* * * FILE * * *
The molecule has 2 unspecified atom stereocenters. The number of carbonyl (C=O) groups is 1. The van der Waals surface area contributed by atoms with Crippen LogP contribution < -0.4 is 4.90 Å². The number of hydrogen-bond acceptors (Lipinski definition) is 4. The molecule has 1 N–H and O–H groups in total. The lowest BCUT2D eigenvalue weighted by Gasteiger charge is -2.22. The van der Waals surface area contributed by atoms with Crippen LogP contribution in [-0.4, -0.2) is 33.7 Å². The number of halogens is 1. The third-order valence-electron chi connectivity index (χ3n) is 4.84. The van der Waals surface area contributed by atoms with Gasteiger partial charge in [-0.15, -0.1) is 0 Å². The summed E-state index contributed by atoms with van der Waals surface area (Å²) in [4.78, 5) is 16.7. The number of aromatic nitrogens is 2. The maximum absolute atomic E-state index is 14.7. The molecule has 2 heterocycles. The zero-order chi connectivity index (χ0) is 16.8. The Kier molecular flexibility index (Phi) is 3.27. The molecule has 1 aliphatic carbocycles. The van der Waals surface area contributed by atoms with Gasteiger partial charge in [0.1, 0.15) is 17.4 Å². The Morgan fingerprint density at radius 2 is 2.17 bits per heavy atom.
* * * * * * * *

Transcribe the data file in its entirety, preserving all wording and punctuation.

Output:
The molecule has 2 unspecified atom stereocenters. The number of carbonyl (C=O) groups is 1. The van der Waals surface area contributed by atoms with Crippen LogP contribution < -0.4 is 4.90 Å². The number of hydrogen-bond acceptors (Lipinski definition) is 4. The molecule has 1 N–H and O–H groups in total. The lowest BCUT2D eigenvalue weighted by Gasteiger charge is -2.22. The van der Waals surface area contributed by atoms with Crippen LogP contribution in [-0.4, -0.2) is 33.7 Å². The number of halogens is 1. The third-order valence-electron chi connectivity index (χ3n) is 4.84. The van der Waals surface area contributed by atoms with Gasteiger partial charge in [-0.15, -0.1) is 0 Å². The summed E-state index contributed by atoms with van der Waals surface area (Å²) in [4.78, 5) is 16.7. The number of aromatic nitrogens is 2. The maximum absolute atomic E-state index is 14.7. The molecule has 2 heterocycles. The zero-order chi connectivity index (χ0) is 16.8. The Kier molecular flexibility index (Phi) is 3.27. The molecule has 1 aliphatic carbocycles. The van der Waals surface area contributed by atoms with Gasteiger partial charge in [0.1, 0.15) is 17.4 Å². The Morgan fingerprint density at radius 2 is 2.17 bits per heavy atom.